Recently, a Georgia appellate court issued an opinion in an appeal of a trial court’s summary judgment ruling in favor of a defendant in a premises liability lawsuit. According to the facts as laid out by the court, a grocery store employee drove and parked his work truck in the store’s parking lot. During his daytime shift, he and another co-worker were clearing debris from a bridge on the store’s property. While they were working, the employee noticed a car approach his work truck, and he witnessed the driver get out of his vehicle and into his work truck. The employee approached his truck, and the man in the driver’s seat shot him.
The man’s wife filed a premises liability lawsuit against the store, claiming that they were negligent in failing to maintain, inspect, secure, and manage the parking lot. Further, she claimed that they were negligent in failing to remediate a history of crime in the vicinity. The defendants filed a motion contending that the victim voluntarily chose to join an affray and failed to exercise due care by approaching the man who shot him. The trial court found in the defendant’s favor, noting that the employee put himself in the situation where he was shot. The plaintiff appealed.
In front of the appellate court, the plaintiff claimed the lower court improperly granted summary judgment to the defendant because the employee did not willingly join in a fight and that there was at least a jury question regarding whether his behavior was reasonable. Under Georgia law, after a plaintiff meets the elements of a tort action, they must also overcome any contributory negligence claims. To overcome a defendant’s affirmative contributory negligence defense, the plaintiff must prove that they used ordinary care for their safety and to avoid consequences of a defendant’s apparent negligence. Defendants must present “plain, palpable, and undisputable” proof that a plaintiff failed to exercise ordinary care.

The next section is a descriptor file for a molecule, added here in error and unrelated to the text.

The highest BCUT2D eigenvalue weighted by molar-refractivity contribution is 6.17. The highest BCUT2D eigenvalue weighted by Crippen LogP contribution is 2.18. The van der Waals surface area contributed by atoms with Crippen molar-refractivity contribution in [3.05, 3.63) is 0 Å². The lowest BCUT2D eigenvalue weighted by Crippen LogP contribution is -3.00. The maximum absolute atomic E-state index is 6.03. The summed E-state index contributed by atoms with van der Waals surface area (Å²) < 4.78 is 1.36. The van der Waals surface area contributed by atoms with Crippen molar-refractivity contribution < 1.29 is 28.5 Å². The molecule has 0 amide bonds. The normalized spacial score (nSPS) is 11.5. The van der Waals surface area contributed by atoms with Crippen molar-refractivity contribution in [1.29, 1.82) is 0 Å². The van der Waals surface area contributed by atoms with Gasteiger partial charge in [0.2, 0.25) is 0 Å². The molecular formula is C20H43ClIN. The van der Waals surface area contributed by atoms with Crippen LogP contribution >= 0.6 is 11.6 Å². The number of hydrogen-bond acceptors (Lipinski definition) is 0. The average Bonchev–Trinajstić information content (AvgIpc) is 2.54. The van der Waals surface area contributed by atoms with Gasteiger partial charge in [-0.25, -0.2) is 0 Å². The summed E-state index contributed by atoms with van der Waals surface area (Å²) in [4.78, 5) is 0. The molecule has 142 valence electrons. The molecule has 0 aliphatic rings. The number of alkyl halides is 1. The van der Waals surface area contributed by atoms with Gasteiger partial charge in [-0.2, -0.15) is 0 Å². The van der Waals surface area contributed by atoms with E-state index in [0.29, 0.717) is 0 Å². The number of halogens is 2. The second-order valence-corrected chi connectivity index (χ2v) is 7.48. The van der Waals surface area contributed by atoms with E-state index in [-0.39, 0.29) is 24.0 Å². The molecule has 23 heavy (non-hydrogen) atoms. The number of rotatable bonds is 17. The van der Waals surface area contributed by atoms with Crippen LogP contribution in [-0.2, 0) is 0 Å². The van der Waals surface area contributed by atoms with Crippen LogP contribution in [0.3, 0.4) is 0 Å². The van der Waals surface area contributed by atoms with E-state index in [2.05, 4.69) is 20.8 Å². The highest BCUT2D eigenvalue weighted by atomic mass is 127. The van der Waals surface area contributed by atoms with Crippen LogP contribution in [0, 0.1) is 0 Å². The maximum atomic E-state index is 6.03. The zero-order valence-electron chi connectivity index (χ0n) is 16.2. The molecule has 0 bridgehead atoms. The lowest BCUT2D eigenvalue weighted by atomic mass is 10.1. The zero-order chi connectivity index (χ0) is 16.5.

In this case, the court reasoned that there was no evidence that the plaintiff saw that the shooter had a gun in his hand or otherwise knew he was armed. Further, although it seems that the victim ran toward the shooter when he saw him inside his truck without permission, there is no evidence to suggest that he injected himself into an ongoing dangerous situation. Moreover, no evidence shows that the victim had any familiarity or interaction with the shooter. Finally, although it is clear that the victim left a place of safety when he approached his truck, there is nothing to assume that he willingly placed himself in known imminent danger of being murdered. Ultimately, the court found that any evidence of the victim’s negligence was not “plain, palpable, or undisputable.” Therefore, the court held that any genuine issues of material fact regarding ordinary care should be determined by a jury, and the lower court improperly granted the defendant’s motion for summary judgment.
Consult With an Experienced Premises Liability Attorney
If you or a loved one has been injured while on another’s property, contact the Georgia premises liability attorneys at McAleer Law. Our attorneys have extensive experience handling all types of Georgia accident cases, including those arising from slip and fall accidents, car and truck crashes, and medical malpractice claims. Our skilled attorneys and support staff have successfully represented Georgia injury victims in even the most challenging cases, and we routinely obtain significant compensation awards on behalf of our clients for their injuries and losses. To learn more, and to schedule your free consultation, contact us at 404-622-5337. You can also reach us through our online form.